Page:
Measles

How do you get measles?

Measles is usually spread when a person breathes in the measles virus that has been coughed or sneezed into the air by an infectious person.

The measles virus has a short survival time in the air and on objects and surfaces (less than 2 hours) and is inactivated quickly by sunlight and heat.

People with measles are usually infectious from just before the symptoms begin (2 to 4 days) until 4 days after the rash appears.

Who is at risk of measles?

Anyone who hasn’t been vaccinated that comes into contact with the measles virus is at risk of infection.

Pregnant women and their babies

If a pregnant woman is infected with measles, there is an increased risk of complications including miscarriage, early labour and stillbirth.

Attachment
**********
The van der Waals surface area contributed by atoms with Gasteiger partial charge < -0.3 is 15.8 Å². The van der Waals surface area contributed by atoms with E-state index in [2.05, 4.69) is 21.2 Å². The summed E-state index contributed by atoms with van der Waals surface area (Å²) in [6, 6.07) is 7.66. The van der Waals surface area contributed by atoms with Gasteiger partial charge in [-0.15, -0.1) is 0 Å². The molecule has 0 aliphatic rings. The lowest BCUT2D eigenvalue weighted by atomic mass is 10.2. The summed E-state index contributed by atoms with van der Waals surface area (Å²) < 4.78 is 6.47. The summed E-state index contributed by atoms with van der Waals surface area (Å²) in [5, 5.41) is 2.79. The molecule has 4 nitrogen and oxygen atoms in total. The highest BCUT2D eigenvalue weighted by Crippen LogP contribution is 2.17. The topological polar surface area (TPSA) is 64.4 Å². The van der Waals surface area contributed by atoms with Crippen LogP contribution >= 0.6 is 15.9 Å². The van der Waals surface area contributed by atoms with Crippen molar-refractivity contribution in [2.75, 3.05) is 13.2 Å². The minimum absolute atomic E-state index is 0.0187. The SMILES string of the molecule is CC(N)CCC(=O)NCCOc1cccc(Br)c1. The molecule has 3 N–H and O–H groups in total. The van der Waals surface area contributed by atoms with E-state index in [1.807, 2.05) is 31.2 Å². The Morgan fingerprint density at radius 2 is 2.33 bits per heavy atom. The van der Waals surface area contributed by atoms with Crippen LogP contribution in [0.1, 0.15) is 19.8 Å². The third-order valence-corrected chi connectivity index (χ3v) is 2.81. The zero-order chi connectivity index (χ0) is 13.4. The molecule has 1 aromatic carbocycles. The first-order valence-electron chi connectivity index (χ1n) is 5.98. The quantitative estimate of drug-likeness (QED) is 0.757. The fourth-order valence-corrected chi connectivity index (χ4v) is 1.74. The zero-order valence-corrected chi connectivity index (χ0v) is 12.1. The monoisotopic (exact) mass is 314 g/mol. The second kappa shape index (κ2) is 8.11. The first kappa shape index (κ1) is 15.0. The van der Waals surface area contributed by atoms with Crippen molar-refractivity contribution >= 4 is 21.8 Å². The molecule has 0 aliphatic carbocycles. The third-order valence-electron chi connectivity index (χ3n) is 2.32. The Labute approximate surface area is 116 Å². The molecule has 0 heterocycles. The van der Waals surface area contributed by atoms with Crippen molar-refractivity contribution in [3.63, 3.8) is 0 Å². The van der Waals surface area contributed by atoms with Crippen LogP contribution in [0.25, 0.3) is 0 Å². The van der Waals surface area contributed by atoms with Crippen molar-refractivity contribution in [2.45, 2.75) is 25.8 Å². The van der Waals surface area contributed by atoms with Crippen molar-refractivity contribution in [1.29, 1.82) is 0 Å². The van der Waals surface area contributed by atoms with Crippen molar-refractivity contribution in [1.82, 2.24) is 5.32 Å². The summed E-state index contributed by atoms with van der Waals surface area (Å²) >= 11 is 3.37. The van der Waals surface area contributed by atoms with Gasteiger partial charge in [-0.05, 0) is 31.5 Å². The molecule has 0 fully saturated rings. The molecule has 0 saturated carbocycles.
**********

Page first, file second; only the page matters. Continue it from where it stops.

Pregnant women can’t have the measles vaccine during pregnancy so to protect her baby and herself, it is important for women to get vaccinated against measles at least 4 weeks before trying to get pregnant.

What are the signs and symptoms?

The time from exposure to becoming sick is usually about 10 days. The rash usually appears around 14 days after exposure.

The first symptoms of measles are:

  • fever
  • tiredness
  • runny nose
  • cough
  • sore red eyes.

These symptoms usually last for a few days before a red blotchy rash appears. The rash starts on the face for 1 to 2 days and spreads down to the body. The rash will last for 4 to 7 days.

Complications

Up to one-third of people infected with measles will experience a complication. This can include ear infections, diarrhoea and pneumonia, and may require hospitalisation. About 1 in every 1000 people with measles develops encephalitis (swelling of the brain).

Pregnant women

Measles can have serious complications for pregnant women and their babies such as:

  • miscarriage
  • early labour
  • stillbirth

Where to get help